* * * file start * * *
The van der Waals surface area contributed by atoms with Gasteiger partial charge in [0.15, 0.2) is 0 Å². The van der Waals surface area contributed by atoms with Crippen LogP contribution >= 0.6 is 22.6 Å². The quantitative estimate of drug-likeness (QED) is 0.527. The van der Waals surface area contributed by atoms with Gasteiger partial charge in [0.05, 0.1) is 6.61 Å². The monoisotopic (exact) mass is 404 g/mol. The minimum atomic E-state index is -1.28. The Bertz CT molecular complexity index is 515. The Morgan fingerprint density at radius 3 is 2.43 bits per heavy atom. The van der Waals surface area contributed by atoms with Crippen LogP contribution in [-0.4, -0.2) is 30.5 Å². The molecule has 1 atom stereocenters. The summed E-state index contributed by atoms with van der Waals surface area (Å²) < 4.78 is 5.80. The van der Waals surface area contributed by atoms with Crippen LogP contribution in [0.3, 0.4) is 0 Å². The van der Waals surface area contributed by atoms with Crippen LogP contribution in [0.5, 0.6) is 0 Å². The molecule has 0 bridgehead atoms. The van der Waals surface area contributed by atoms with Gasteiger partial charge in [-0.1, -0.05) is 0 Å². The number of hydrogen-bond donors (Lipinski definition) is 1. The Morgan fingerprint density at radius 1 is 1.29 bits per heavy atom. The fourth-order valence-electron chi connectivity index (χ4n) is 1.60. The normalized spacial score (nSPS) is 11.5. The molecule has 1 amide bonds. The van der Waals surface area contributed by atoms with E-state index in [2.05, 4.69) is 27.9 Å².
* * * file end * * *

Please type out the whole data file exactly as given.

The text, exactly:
The van der Waals surface area contributed by atoms with Gasteiger partial charge in [0.15, 0.2) is 0 Å². The van der Waals surface area contributed by atoms with Crippen LogP contribution >= 0.6 is 22.6 Å². The quantitative estimate of drug-likeness (QED) is 0.527. The van der Waals surface area contributed by atoms with Gasteiger partial charge in [0.05, 0.1) is 6.61 Å². The monoisotopic (exact) mass is 404 g/mol. The minimum atomic E-state index is -1.28. The Bertz CT molecular complexity index is 515. The Morgan fingerprint density at radius 3 is 2.43 bits per heavy atom. The van der Waals surface area contributed by atoms with Crippen LogP contribution in [-0.4, -0.2) is 30.5 Å². The molecule has 1 atom stereocenters. The summed E-state index contributed by atoms with van der Waals surface area (Å²) < 4.78 is 5.80. The van der Waals surface area contributed by atoms with Crippen LogP contribution in [0.3, 0.4) is 0 Å². The van der Waals surface area contributed by atoms with Crippen LogP contribution in [0.5, 0.6) is 0 Å². The molecule has 0 bridgehead atoms. The van der Waals surface area contributed by atoms with Gasteiger partial charge in [-0.1, -0.05) is 0 Å². The number of hydrogen-bond donors (Lipinski definition) is 1. The Morgan fingerprint density at radius 1 is 1.29 bits per heavy atom. The fourth-order valence-electron chi connectivity index (χ4n) is 1.60. The normalized spacial score (nSPS) is 11.5. The molecule has 1 amide bonds. The van der Waals surface area contributed by atoms with E-state index in [2.05, 4.69) is 27.9 Å².